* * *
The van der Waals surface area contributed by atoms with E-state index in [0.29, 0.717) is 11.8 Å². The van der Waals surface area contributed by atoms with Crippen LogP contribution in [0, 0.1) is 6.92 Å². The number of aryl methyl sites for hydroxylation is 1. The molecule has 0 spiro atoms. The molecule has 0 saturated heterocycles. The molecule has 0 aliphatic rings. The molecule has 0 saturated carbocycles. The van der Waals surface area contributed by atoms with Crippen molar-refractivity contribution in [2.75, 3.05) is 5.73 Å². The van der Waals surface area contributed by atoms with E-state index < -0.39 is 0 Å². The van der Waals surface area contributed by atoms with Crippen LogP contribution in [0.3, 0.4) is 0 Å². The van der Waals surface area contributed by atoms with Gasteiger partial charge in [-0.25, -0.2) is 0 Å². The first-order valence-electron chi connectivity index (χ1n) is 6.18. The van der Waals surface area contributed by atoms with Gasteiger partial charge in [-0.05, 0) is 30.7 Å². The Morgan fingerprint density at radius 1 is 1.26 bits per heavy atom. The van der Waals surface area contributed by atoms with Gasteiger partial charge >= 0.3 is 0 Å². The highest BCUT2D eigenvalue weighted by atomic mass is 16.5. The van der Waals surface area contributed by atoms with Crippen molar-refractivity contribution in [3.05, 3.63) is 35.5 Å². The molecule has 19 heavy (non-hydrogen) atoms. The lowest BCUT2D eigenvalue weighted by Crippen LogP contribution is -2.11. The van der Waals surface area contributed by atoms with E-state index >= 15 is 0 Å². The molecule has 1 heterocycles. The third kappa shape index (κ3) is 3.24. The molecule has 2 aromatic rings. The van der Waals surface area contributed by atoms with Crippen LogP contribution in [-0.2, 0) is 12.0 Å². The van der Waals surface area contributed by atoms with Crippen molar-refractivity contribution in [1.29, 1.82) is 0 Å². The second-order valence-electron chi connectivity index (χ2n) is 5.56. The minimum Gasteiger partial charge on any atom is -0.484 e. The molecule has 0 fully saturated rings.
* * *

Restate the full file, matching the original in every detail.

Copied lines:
The van der Waals surface area contributed by atoms with E-state index in [0.29, 0.717) is 11.8 Å². The van der Waals surface area contributed by atoms with Crippen LogP contribution in [0, 0.1) is 6.92 Å². The number of aryl methyl sites for hydroxylation is 1. The molecule has 0 spiro atoms. The molecule has 0 saturated heterocycles. The molecule has 0 aliphatic rings. The molecule has 0 saturated carbocycles. The van der Waals surface area contributed by atoms with Crippen molar-refractivity contribution in [2.75, 3.05) is 5.73 Å². The van der Waals surface area contributed by atoms with E-state index < -0.39 is 0 Å². The van der Waals surface area contributed by atoms with Crippen LogP contribution in [0.3, 0.4) is 0 Å². The van der Waals surface area contributed by atoms with Gasteiger partial charge in [-0.25, -0.2) is 0 Å². The first-order valence-electron chi connectivity index (χ1n) is 6.18. The van der Waals surface area contributed by atoms with Gasteiger partial charge in [-0.05, 0) is 30.7 Å². The Morgan fingerprint density at radius 1 is 1.26 bits per heavy atom. The van der Waals surface area contributed by atoms with Gasteiger partial charge >= 0.3 is 0 Å². The highest BCUT2D eigenvalue weighted by atomic mass is 16.5. The van der Waals surface area contributed by atoms with Crippen molar-refractivity contribution in [3.05, 3.63) is 35.5 Å². The molecule has 19 heavy (non-hydrogen) atoms. The lowest BCUT2D eigenvalue weighted by Crippen LogP contribution is -2.11. The van der Waals surface area contributed by atoms with E-state index >= 15 is 0 Å². The molecule has 1 heterocycles. The third kappa shape index (κ3) is 3.24. The molecule has 2 aromatic rings. The van der Waals surface area contributed by atoms with Crippen LogP contribution in [-0.2, 0) is 12.0 Å². The van der Waals surface area contributed by atoms with Crippen molar-refractivity contribution in [1.29, 1.82) is 0 Å². The second-order valence-electron chi connectivity index (χ2n) is 5.56. The minimum Gasteiger partial charge on any atom is -0.484 e. The molecule has 0 fully saturated rings.